Tom is EcoAgriculture’s newest staff member playing a multifaceted role as a Program and Communication Associate. As a human geographer, Tom brings an interdisciplinary background and has worked to apply his knowledge in both non-profit and field-based settings.
EcoAg: What’s your background with landscape approaches?
Tom: My introduction to landscape approaches came in western Uganda where I lived for over two years while conducting my graduate research and serving as a Peace Corps Volunteer. From a landscape perspective, Uganda is fascinating as home to a densely packed array of ecosystems, habitats, agrosystems, and cultures. During a typical day in the field, I would pass through patchworks of small-scale farm plots surrounded by steep mountains, fishing villages adjacent to vast savannahs, and tea plantations pushed against tropical forests. Across the landscape were diverse communities of people, sometimes refugees or migrants, who utilized their own unique management practices.
This complex interconnectedness of people to nature was quickly apparent. Without the services provided by the environment like healthy soil or access to clean water, communities and livelihoods would suffer. This meant that for communities to be successful, landscapes would need to be managed holistically by taking into account both the environmental and social systems present. Under the threat of climate change, rapid population growth, and socioeconomic stressors this was becoming increasingly difficult for many communities.
Under this lens, I developed relationships with villages and worked to conduct participatory research projects that better enabled communities to think in the context of the broader landscape. As an advocate of community-based initiatives, we used a bottom-up approach to collect and compile local level knowledge. Through this process, communities were able to identify priority challenges to pull resources where they could have the greatest possible positive ripple through the broader landscape.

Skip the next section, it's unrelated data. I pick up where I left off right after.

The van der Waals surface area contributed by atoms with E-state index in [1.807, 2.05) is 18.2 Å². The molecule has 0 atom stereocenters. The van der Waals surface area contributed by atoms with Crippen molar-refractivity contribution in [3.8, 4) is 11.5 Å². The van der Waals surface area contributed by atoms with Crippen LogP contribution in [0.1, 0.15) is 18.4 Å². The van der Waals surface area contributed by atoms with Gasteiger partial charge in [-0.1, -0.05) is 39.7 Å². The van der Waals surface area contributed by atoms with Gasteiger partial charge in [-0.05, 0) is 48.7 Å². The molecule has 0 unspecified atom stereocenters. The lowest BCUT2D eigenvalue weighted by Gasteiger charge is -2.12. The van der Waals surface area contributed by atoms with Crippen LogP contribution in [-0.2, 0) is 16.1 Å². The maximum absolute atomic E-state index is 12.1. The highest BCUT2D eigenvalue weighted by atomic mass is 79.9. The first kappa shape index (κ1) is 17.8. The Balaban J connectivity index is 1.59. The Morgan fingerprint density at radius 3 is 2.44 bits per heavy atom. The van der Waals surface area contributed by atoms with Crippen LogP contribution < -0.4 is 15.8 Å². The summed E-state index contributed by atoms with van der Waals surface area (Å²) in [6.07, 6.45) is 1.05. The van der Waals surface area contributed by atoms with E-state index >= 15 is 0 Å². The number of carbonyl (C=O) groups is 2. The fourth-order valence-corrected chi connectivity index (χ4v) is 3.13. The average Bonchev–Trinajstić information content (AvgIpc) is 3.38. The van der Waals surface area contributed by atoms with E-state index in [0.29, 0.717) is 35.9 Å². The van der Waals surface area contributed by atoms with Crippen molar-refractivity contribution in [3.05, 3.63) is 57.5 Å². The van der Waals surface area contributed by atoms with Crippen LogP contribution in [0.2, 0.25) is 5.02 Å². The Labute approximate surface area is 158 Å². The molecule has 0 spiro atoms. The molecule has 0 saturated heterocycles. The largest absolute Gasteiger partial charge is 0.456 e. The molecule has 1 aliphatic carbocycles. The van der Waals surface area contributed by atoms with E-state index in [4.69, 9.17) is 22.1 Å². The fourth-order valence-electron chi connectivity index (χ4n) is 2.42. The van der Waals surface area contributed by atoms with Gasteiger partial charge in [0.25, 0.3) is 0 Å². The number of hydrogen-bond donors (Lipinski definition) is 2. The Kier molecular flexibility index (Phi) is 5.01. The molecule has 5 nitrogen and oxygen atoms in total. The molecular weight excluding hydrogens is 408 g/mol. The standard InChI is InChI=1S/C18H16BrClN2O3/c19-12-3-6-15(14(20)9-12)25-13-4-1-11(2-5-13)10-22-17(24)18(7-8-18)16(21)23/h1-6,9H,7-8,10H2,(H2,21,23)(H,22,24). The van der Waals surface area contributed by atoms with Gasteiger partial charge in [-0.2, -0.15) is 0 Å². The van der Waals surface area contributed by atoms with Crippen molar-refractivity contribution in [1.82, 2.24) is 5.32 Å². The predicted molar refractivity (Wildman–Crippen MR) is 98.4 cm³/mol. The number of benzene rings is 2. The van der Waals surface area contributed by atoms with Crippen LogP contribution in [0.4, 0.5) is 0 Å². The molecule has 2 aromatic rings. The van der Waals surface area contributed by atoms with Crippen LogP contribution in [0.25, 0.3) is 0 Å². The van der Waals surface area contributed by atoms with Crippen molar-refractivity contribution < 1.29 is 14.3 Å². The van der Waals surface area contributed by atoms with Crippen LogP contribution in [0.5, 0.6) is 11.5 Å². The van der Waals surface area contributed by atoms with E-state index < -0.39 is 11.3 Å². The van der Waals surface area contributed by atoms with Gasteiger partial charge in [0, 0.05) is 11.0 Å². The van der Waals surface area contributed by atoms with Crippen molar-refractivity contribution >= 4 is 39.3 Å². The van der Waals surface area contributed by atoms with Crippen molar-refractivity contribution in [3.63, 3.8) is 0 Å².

EcoAg: What are some of the reasons you’re excited to be working with EcoAgriculture?
Tom: EcoAgriculture’s ability to take complex ideas and successfully implement them in an action-oriented field based setting is what initially drew me to the organization. Their beliefs around community-based bottom-up approaches are similar to my own and it’s exciting to be working with an organization that puts the views and perspectives of local stakeholders first.
Additionally, the role of EcoAgriculture as an influential convener of stakeholders at all levels to spur innovative collaboration stands out. I believe open, transparent, and regular dialogue at multiple levels is increasingly necessary to conduct and monitor bold new initiatives. EcoAgriculture is at the forefront of this work.
EcoAg: How has this type of collaborative spirit fit into some of your previous work?
Tom: I worked with several different groups in and around D.C. prior to joining EcoAgriculture. As someone who is relatively new to the area, it’s been great to develop partnerships with so many prominent organizations based here and working towards similarly ambitious goals. The opportunity I had with the World Bank for example specifically focused on how to break down sector-specific silos to encourage integrated approaches for taking on climate change. In another role, I teamed up with coalitions of environmental advocacy groups who worked together on strategies for protecting and promoting public lands in the U.S.
Seeing this type of blossoming collaboration from a first-hand perspective has been promising and EcoAgriculture’s aim to promote radical collaboration is relevant now more than ever.